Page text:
Dreaming of owning a home and wondering how much you can afford? You're not alone. It's one of the most important questions you'll need to answer before you can begin house hunting—and many factors, aside from your income and car payment, come into play.
So, what is your number?
To determine how much you can afford, these are the two important guidelines most lenders use:
The Housing Expense Ratio = Ideally, your mortgage payment (principal, interest, taxes and mortgage insurance) should be less than 28% of your monthly gross income.
The Debt-to-Income Ratio = In most instances, your combined debt (credit cards, student loans, alimony, child support, car loans and housing expenses) should be less than 45% of your monthly gross income.
In addition to these key ratios, all the following will play a role:
Your income. You can get a very rough estimate of your affordable home price range by multiplying your annual gross income by 2.5 (this, of course, varies depending on current interest rates, your debt and credit history).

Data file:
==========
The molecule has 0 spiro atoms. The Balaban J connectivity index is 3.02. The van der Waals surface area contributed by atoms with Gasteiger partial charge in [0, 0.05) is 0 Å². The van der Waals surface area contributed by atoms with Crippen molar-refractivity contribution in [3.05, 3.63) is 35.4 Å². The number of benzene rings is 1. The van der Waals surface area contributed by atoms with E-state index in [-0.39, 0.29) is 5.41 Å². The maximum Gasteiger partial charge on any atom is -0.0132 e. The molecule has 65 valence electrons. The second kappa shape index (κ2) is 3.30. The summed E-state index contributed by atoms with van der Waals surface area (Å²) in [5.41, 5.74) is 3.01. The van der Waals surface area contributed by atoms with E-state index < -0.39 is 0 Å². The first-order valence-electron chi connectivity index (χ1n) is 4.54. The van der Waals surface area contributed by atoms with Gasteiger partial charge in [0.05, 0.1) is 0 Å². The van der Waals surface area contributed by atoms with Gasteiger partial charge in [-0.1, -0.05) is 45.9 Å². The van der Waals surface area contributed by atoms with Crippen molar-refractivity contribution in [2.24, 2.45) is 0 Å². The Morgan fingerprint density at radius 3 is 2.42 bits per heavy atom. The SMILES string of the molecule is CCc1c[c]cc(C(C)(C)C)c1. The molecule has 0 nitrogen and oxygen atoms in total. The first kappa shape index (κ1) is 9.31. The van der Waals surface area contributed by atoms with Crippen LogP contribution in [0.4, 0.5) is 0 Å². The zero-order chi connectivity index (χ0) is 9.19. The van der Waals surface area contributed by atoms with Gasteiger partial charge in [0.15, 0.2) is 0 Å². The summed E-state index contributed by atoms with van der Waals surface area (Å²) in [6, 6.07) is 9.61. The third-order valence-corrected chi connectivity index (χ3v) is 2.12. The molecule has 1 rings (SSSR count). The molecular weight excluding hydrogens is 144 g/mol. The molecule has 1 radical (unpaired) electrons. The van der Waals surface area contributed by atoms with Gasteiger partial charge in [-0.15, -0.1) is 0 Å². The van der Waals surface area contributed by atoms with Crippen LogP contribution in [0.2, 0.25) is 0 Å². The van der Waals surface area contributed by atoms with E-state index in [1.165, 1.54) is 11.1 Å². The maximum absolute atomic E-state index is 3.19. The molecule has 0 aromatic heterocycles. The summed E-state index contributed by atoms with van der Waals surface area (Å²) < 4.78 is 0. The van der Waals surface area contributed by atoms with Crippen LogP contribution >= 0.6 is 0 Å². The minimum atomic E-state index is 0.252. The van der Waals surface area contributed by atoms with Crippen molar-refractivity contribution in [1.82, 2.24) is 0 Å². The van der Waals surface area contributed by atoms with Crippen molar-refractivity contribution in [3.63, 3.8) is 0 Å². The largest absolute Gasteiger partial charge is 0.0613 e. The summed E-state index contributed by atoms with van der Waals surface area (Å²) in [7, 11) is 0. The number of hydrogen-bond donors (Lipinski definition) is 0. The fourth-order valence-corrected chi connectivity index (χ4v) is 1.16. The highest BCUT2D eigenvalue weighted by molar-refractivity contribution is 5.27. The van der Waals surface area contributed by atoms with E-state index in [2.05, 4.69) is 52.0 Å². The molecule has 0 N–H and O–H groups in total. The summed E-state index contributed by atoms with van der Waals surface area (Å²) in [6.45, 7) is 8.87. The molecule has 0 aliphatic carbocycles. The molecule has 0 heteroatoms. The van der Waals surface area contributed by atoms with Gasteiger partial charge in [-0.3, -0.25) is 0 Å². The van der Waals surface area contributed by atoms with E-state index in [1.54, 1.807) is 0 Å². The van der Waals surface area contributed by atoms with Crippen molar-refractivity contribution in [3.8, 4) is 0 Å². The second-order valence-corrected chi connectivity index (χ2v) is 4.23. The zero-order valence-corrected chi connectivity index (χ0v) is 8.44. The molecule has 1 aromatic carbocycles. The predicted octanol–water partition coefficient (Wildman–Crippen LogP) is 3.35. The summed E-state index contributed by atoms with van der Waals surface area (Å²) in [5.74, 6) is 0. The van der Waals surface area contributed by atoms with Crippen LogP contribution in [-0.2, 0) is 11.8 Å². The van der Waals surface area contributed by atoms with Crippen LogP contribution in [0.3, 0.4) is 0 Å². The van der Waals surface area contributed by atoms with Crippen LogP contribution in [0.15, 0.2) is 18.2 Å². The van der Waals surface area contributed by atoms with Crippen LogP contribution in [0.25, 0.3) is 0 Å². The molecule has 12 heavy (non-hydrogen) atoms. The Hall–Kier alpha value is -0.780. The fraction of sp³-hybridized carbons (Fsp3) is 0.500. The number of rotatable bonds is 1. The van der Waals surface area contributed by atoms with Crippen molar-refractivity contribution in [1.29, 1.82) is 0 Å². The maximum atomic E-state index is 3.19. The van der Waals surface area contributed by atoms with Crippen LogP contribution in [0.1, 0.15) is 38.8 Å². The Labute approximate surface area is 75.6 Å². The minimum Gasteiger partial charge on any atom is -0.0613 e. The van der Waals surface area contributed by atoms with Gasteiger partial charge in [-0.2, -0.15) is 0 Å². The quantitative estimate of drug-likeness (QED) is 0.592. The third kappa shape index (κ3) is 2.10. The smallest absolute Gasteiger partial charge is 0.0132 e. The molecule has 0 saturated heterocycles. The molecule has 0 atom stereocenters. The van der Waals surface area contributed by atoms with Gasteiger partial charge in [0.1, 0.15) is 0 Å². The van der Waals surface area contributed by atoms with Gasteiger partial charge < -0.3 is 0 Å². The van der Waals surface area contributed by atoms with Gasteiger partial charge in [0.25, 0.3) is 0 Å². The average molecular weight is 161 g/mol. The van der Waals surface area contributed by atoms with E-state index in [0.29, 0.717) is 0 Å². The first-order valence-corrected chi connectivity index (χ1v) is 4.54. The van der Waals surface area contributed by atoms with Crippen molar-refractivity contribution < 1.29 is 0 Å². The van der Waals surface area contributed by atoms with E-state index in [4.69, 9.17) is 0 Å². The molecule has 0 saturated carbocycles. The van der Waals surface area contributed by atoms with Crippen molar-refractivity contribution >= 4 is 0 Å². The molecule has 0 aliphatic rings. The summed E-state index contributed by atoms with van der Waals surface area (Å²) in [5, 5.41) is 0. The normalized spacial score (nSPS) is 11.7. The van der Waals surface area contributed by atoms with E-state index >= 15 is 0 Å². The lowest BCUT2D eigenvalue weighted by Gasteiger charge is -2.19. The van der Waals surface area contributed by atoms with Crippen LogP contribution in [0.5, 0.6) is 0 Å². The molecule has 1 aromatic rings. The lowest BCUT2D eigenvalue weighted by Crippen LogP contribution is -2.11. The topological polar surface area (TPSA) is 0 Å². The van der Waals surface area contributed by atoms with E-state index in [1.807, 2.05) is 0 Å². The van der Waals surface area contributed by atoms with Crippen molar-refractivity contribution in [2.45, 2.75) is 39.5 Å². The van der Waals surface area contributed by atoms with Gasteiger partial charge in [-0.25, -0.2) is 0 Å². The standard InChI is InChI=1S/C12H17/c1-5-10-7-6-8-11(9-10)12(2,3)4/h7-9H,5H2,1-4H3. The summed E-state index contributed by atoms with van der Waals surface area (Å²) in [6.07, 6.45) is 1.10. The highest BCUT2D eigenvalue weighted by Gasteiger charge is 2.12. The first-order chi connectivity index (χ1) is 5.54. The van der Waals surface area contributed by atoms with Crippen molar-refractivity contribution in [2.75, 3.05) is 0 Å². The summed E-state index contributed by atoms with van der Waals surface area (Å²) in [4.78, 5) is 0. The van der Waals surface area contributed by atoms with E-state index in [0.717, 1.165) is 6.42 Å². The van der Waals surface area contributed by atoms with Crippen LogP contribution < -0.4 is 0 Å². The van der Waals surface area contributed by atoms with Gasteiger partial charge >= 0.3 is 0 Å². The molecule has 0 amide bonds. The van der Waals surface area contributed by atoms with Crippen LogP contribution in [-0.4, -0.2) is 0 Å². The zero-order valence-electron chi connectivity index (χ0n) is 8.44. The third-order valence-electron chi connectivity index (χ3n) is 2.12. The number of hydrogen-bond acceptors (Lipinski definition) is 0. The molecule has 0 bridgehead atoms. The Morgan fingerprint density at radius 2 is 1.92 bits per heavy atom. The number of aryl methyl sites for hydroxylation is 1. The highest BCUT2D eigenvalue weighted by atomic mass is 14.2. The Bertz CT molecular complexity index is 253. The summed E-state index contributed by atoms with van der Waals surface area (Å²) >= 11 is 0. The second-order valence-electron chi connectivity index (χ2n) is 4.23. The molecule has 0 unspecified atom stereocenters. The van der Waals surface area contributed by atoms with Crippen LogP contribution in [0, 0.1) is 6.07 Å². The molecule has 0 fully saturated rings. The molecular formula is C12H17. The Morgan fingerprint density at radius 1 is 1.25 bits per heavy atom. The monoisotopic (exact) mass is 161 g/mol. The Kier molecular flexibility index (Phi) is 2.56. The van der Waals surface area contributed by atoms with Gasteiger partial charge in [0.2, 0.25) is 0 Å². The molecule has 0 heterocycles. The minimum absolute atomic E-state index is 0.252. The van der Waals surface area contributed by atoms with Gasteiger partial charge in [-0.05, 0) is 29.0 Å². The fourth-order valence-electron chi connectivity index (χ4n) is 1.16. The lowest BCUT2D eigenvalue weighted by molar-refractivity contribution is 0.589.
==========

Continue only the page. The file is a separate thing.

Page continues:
Your credit. Generally speaking, the better your credit, the lower the cost of obtaining credit and the greater your financing options.
Current mortgage rates. Although mortgage rates are rising, they're still low – making homeownership affordable for many.
Your downpayment. You don't need to put 20% down, as commonly believed. In fact, the average down payment for first–time homebuyers in 2017 was 5%, and 10% for repeat buyers, according to the National Association of REALTORS®. What's more, it's possible to put down as little as 3%.
The type of home. If you're looking to buy a condominium, keep in mind that rates are typically higher for these loans and you'll have to budget for the cost of your monthly condominium fee.
Fees and closing costs. Remember to factor in the expenses and fees you will incur for a home appraisal, a home inspection, and other professional services required to buy a home. However, in some cases, the appraisal can be waived.
Visit our mortgage calculators, including How Much You Can Afford, and My Home by Freddie Mac® for more information and resources about buying and owning a home. As always, reach out to your lender to get the full picture of what you can afford.